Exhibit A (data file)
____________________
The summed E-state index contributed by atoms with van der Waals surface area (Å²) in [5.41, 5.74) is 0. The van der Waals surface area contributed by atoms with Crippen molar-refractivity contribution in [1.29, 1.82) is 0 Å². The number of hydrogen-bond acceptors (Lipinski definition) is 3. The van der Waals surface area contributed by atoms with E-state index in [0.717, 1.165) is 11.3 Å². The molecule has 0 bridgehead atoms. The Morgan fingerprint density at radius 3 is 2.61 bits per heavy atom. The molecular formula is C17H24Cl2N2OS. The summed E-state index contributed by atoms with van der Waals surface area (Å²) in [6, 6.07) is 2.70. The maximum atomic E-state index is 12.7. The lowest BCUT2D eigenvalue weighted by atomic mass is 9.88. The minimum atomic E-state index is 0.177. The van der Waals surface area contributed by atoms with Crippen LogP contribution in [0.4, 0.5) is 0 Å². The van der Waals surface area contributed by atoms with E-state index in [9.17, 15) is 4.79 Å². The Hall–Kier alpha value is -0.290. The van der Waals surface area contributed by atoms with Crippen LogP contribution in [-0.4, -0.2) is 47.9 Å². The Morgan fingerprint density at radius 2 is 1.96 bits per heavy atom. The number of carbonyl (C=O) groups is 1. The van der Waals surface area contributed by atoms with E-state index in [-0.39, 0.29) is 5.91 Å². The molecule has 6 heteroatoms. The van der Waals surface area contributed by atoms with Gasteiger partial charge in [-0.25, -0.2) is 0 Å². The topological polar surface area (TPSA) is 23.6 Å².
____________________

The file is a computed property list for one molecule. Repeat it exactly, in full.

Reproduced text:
The summed E-state index contributed by atoms with van der Waals surface area (Å²) in [5.41, 5.74) is 0. The van der Waals surface area contributed by atoms with Crippen molar-refractivity contribution in [1.29, 1.82) is 0 Å². The number of hydrogen-bond acceptors (Lipinski definition) is 3. The van der Waals surface area contributed by atoms with E-state index in [0.717, 1.165) is 11.3 Å². The molecule has 0 bridgehead atoms. The Morgan fingerprint density at radius 3 is 2.61 bits per heavy atom. The molecular formula is C17H24Cl2N2OS. The summed E-state index contributed by atoms with van der Waals surface area (Å²) in [6, 6.07) is 2.70. The maximum atomic E-state index is 12.7. The lowest BCUT2D eigenvalue weighted by atomic mass is 9.88. The minimum atomic E-state index is 0.177. The van der Waals surface area contributed by atoms with Crippen LogP contribution in [0.4, 0.5) is 0 Å². The van der Waals surface area contributed by atoms with E-state index in [9.17, 15) is 4.79 Å². The Hall–Kier alpha value is -0.290. The van der Waals surface area contributed by atoms with Crippen LogP contribution in [-0.4, -0.2) is 47.9 Å². The Morgan fingerprint density at radius 2 is 1.96 bits per heavy atom. The number of carbonyl (C=O) groups is 1. The van der Waals surface area contributed by atoms with E-state index in [-0.39, 0.29) is 5.91 Å². The molecule has 6 heteroatoms. The van der Waals surface area contributed by atoms with Gasteiger partial charge in [-0.25, -0.2) is 0 Å². The topological polar surface area (TPSA) is 23.6 Å².